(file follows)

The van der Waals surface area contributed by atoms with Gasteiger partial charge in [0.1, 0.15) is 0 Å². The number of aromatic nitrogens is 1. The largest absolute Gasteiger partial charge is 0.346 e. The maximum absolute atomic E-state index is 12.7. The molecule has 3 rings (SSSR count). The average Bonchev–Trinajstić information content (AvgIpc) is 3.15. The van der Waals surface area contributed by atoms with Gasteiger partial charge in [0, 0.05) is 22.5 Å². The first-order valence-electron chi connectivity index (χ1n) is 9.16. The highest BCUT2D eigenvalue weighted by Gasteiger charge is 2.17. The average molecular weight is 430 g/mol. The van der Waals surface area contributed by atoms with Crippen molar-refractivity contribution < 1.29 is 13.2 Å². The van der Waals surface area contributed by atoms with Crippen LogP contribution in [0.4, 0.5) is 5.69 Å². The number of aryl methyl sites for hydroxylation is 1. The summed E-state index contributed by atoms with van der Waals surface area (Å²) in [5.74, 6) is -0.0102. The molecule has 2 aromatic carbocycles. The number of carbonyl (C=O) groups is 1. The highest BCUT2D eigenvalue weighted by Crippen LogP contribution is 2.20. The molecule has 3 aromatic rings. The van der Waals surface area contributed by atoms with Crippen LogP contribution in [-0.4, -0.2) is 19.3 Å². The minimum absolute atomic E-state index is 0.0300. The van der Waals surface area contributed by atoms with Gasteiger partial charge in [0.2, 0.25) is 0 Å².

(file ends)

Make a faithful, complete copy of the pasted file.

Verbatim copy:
The van der Waals surface area contributed by atoms with Gasteiger partial charge in [0.1, 0.15) is 0 Å². The number of aromatic nitrogens is 1. The largest absolute Gasteiger partial charge is 0.346 e. The maximum absolute atomic E-state index is 12.7. The molecule has 3 rings (SSSR count). The average Bonchev–Trinajstić information content (AvgIpc) is 3.15. The van der Waals surface area contributed by atoms with Gasteiger partial charge in [0, 0.05) is 22.5 Å². The first-order valence-electron chi connectivity index (χ1n) is 9.16. The highest BCUT2D eigenvalue weighted by Gasteiger charge is 2.17. The average molecular weight is 430 g/mol. The van der Waals surface area contributed by atoms with Crippen molar-refractivity contribution < 1.29 is 13.2 Å². The van der Waals surface area contributed by atoms with Crippen LogP contribution in [0.4, 0.5) is 5.69 Å². The number of aryl methyl sites for hydroxylation is 1. The summed E-state index contributed by atoms with van der Waals surface area (Å²) in [5.74, 6) is -0.0102. The molecule has 2 aromatic carbocycles. The number of carbonyl (C=O) groups is 1. The highest BCUT2D eigenvalue weighted by Crippen LogP contribution is 2.20. The molecule has 3 aromatic rings. The van der Waals surface area contributed by atoms with Crippen LogP contribution in [-0.4, -0.2) is 19.3 Å². The minimum absolute atomic E-state index is 0.0300. The van der Waals surface area contributed by atoms with Gasteiger partial charge in [0.2, 0.25) is 0 Å².